The nation's premier civil rights organization of, by and for deaf and hard of hearing individuals in the United States of America. The Voice of the Nation's Blind.
Two organizations, National Association of the Deaf (NAD) and National Federation of the Blind (NFB), are at the forefront of the disability rights movement. That is, for the most part, where the similarities end. Hold on to your seats, folks. We're in for a bumpy ride.
A few years ago, a friend and I were having an argument about what I will call "infighting" in the deaf community. ASL vs. Oralism vs. Cueing vs. vs. vs. As a deaf person, I felt strongly about my identity. About the culture and language of deaf people. My friend didn't disagree but instead told me she wanted to show me something. She drove me to the NFB headquarters. "A full city block," she said. I was floored. "This what the NAD could be if we stopped the fighting over the differences and make a choice to fight for equal rights for deaf people."
Round One: Headquarters
The most shocking comparison—perhaps because it is the most visual—is the headquarters for these two organizations. For those who haven't been to the NAD headquarters, here's a quick-and-dirty illustration of the office space:
All of it. Each floor, each room, each window belongs to the NFB. There's a huge sign on the top of the building, which can be seen from I-95, announcing proudly what the building represents. The NFB even has its own parking lot, cafe, and conference space. All of this space dedicated to improving the quality of life for blind Americans.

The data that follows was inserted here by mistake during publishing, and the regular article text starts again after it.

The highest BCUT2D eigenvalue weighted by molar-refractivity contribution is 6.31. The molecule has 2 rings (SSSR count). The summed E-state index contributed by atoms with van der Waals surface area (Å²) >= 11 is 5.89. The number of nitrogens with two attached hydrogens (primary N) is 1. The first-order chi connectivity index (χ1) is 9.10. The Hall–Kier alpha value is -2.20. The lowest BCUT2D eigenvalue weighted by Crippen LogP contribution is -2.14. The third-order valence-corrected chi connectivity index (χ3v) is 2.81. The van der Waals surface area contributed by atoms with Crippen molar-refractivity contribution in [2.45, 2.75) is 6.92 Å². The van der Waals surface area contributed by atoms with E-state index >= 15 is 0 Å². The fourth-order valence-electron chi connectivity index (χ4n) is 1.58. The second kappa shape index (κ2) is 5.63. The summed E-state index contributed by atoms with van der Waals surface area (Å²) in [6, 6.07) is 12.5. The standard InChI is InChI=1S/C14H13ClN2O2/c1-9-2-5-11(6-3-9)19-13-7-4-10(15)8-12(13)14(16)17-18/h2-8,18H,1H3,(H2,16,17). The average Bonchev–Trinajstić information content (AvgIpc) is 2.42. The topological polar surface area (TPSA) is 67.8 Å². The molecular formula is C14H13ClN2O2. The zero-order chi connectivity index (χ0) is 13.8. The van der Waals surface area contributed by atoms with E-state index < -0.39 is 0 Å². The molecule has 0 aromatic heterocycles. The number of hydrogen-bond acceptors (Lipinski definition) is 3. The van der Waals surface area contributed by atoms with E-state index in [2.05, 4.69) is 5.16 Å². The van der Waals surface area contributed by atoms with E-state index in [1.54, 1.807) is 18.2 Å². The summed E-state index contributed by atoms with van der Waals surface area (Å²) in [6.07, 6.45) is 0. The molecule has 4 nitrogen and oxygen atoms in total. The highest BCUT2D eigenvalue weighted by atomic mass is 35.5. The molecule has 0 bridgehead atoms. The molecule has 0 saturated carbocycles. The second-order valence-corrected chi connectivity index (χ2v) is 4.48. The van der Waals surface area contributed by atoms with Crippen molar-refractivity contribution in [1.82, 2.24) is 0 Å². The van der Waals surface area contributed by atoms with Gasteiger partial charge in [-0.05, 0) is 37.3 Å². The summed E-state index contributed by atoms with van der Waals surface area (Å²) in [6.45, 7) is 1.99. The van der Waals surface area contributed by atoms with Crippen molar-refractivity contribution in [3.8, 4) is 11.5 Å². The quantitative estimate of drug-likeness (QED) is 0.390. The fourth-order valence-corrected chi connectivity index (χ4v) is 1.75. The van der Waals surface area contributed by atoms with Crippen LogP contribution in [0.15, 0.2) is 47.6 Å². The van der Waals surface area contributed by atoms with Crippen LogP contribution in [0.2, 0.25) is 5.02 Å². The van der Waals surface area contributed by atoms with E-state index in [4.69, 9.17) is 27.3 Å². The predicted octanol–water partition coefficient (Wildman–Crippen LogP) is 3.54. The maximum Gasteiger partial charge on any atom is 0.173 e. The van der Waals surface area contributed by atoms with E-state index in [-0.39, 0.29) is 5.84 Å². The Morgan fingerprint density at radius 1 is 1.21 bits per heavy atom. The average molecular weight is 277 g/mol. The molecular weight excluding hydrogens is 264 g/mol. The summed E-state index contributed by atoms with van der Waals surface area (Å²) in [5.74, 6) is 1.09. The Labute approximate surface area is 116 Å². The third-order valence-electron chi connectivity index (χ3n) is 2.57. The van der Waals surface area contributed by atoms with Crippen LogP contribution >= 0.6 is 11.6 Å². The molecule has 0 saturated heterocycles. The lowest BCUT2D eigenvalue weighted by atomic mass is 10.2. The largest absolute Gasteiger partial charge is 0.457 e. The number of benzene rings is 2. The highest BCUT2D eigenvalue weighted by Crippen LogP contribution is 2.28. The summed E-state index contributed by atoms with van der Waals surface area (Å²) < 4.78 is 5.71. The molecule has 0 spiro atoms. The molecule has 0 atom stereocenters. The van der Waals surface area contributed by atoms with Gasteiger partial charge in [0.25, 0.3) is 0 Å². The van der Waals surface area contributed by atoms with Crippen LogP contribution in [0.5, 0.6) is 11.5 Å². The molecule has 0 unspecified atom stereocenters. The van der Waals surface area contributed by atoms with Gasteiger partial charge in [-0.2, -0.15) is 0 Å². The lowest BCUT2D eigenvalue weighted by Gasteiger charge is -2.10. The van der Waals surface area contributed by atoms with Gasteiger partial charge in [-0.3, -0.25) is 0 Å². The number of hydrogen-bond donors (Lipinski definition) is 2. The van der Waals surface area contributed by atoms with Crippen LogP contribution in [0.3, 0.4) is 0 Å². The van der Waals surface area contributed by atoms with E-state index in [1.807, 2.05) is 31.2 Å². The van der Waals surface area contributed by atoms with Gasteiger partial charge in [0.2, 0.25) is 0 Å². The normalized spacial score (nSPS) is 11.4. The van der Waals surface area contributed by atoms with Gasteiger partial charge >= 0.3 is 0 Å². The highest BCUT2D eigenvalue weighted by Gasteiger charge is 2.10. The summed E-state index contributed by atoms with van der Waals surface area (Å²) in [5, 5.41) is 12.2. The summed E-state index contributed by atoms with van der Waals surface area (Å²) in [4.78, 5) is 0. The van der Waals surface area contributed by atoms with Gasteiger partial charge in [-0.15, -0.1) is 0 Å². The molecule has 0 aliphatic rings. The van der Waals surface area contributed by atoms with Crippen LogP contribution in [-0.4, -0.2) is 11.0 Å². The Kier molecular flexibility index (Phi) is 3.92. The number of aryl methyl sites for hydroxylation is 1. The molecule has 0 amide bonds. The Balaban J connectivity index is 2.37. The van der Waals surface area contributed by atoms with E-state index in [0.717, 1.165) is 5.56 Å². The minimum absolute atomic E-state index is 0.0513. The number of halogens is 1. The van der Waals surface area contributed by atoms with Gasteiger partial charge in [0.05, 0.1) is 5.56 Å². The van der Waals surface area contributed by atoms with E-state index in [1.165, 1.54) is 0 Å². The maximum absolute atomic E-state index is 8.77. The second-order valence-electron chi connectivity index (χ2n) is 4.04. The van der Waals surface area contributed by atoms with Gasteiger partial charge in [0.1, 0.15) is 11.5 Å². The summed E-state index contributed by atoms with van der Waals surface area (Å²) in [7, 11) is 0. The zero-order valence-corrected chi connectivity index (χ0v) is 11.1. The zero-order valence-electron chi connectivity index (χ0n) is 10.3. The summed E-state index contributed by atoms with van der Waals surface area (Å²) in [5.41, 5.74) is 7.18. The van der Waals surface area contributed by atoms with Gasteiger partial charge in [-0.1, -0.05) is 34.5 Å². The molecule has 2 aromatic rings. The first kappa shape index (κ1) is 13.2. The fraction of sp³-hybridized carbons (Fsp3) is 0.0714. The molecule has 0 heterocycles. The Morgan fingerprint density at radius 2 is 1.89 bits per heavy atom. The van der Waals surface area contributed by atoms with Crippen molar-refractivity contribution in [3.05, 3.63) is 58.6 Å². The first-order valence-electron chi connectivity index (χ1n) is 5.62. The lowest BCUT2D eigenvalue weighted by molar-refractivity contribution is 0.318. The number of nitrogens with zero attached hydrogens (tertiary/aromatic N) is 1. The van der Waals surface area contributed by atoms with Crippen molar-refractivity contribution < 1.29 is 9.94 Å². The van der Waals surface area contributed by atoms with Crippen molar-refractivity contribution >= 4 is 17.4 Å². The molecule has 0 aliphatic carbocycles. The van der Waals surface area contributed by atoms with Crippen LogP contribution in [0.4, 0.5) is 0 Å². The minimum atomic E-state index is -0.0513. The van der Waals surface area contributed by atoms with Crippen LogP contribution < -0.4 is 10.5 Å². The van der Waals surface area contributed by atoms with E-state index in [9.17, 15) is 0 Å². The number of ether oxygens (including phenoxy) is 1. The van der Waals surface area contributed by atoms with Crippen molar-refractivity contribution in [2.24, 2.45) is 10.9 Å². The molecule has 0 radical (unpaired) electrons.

Take a moment to consume the two images and imagine what office space like the NFB's could do for the NAD.
Round Two: Demographics and Membership
I know, I know. Numbers are boring. But they are so important and, in this case, enlightening.
An estimated 35 million adults report experiencing some hearing loss. That's 17% of American adults. Compare that to the 15 million blind and visually impaired people in the United States. Yes, your math is correct, there is a 20 million difference between the two.
With a 20 million person advantage in its pool of potential members, surely the NAD boasts impressive membership numbers. Right? Wrong. The NFB has more than 50,000 members across the country while NAD has approximately 5,000. At $40 a year, NFB gets 2 million dollars from membership fees alone. The NAD, $200,000.
Round Three: Losing the Fight
Am I the only one who finds something wrong with this picture? As a deaf person in the deaf community, I'm appalled at these numbers. The equation is clear:
Low membership = not very much money = crappy office space and limited advocacy efforts
When you consider the fact that the community of deaf and hard of hearing people in the U.S. is 20 million people larger than those with vision loss, this disparity in funding and space should not exist.
We are capable of so much more. By refocusing energy and finding common ground where we do not reject any person with hearing loss, it is possible to have ourselves a building that consumes a whole block. Where we can work together to ensure that deaf and hard of hearing individuals get a chance to fulfill their potential because we enjoy equal civil rights.
Unfortunately, this is not yet the case.
Round Four: How to Win
I have a few theories as to why we are not achieving the dream office, but all of these theories can be clumped into one main reason: the infighting.
Achieving the dream can be easy. Really. The solution? Make a choice. Choose focusing on the issues that can move us forward as a community: communication access, employment, assistive technology, emergency preparedness, et cetera. And save the identity discussions for the coffee shop.
Once we get to that place, we'll soar.
Cross-posted from Slinging from the Margins.
ABOUT JESSICA THURBER
Jessica Thurber graduated from Rochester Institute of Technology in 2006 with a BFA in Graphic Design and is the founder of Deaf Politics. You can write to her at firstname.lastname@example.org, or follow her on Twitter.